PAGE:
Recently I set up my WordPress site as a “property” in Google Search Console. It was fun (and informative!) to watch the “position” feature in search analytics, listing what search terms found my page and what position each hit was in the search results (for a few results, the position of one of my posts was 10 or lower – first page of results, woohoo!).
But one day when I logged in to Google Search Console, none of my search statistics would display. Instead, there was this error message at the top of the analytics screen:
Verification failed for https://curiousprog.com/ using the HTML file method (8 days ago). Website verification has failed in a way that indicates that your site might have been hacked. You should examine and repair your site and then reverify it.
I have been keeping a close eye on web hits logged on my site since I first started it three months ago, watching for possible hacks. I chronicled some of the exploits hackers tried on my site in recent posts here and here. I saw a lot of attempts, but no clear indication that anyone had succeeded in compromising the security of the site.
So what problem did the Google web crawler or its associated tools identify as being a possible hack? By outward appearance, the site was in good shape, no spam in any of the posts, no extraneous text inserted or links to malware-laden sites. The Google Search Console didn’t give any more detail about what exactly was wrong, just some generic advice on how to search for malware and other possible issues.
History in the Search Console showed that verification problems started occurring about 10 days before I discovered them. But I had been in the Search Console 3 days earlier and saw no issues – I could still see the search analytics data with the position information.
So I started looking for issues on my site. I did a general security audit of the site with GravityScan (from Wordfence) and also Sucuri – nothing found.
I ran some quick MySQL queries to look for “<script>” or “<img>” tags (things that hackers might insert into content in order to spread malware) – nothing was found, no rows returned.
I browsed to some of the blog posts on my site in both the Google Chrome and Firefox browsers. Either of these should have flagged a page as a security risk if there was any issue – nothing, the pages displayed without problems.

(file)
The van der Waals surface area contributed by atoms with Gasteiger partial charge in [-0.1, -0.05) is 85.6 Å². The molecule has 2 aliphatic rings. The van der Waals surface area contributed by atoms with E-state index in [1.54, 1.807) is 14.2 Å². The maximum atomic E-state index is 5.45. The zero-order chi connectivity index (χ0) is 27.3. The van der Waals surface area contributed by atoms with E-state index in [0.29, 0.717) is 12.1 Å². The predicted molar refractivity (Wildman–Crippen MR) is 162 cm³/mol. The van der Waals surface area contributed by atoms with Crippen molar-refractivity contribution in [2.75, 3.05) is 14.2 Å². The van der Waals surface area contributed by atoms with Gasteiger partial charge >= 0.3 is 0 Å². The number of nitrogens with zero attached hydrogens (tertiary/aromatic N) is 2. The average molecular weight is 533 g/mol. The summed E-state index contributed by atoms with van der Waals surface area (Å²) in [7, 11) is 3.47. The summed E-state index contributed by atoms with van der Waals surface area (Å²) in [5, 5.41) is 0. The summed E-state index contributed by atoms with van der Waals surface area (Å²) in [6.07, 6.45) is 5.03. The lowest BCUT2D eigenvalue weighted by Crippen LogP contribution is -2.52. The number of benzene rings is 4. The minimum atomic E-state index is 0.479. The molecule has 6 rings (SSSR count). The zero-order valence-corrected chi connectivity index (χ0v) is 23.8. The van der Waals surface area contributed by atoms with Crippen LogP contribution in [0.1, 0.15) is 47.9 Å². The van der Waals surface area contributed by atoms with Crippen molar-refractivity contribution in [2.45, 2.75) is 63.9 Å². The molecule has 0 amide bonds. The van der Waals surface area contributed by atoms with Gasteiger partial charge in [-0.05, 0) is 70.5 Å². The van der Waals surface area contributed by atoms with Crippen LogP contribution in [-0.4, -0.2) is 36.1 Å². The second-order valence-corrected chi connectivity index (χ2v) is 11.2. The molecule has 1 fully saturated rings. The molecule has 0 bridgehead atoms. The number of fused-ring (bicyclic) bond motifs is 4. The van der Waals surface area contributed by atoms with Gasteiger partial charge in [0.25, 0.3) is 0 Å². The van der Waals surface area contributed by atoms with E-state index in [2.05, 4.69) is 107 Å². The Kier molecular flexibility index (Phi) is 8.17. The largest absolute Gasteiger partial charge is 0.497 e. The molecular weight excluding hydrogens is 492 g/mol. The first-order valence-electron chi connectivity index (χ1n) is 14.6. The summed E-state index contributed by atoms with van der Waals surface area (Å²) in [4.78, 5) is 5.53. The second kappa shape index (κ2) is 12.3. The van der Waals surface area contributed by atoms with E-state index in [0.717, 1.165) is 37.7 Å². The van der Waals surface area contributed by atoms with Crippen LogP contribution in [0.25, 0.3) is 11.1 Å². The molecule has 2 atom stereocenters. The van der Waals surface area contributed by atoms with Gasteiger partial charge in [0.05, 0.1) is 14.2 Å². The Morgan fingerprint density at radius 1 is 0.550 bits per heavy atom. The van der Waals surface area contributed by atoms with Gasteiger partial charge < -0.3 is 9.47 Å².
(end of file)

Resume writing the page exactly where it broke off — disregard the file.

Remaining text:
In the end, I really didn’t find any issues with the site. So I decided to start over, removing the properties in Search Console and recreating them. I then set up a UA (“Unique Account”) number in Google Analytics and used this to verify each of the properties rather than relying on the default uploaded HTML file method. After I finished this, Google Search Console indicated that the properties were verified again, and I even got back the click and position data from the last two weeks that I thought would be lost when I removed the old properties.
Not sure what caused this issue in the first place. The hosting company did regenerate a new SSL certificate for my site – the old one expired the same day that Google started complaining about verification problems. Perhaps Google found the change in certificate to be suspicious?
A mysterious “verification failed” error in the Google Search Console prevented viewing search analytics there. The error message suggested that the site might have been hacked, but no sign of a hack was found. Removing and recreating the properties for the site made the data viewable again.
Seeing search position: log in to Google Webmasters tools and browse to the Google Search Console. Click on a property; Search Traffic > Search Analytics. By default “Clicks” is checked; check “Position” to see a list of queries and their page position (scroll down below the chart to see the table). Click on the “Position” column heading sort the entries by position values (lowest positions on top).
MySQL queries to find posts with “<script>” or “<img>” tags:
SELECT id, post_name, post_title
FROM wp_posts WHERE post_type='post' AND post_content LIKE '%<script %'
ORDER BY id;
SELECT id, post_name, post_title
FROM wp_posts WHERE post_type='post' AND post_content LIKE '%<img %'
ORDER BY id;
I also searched for tags using HTML entity variants of the angle brackets (like ‘%<script %’ or ‘%\%3cscript %’).
Using Google Search Console to Diagnose Hacks
WordPress Version 4.8.3
Google Chrome Version 62.0.3202.94
Firefox Version 57.0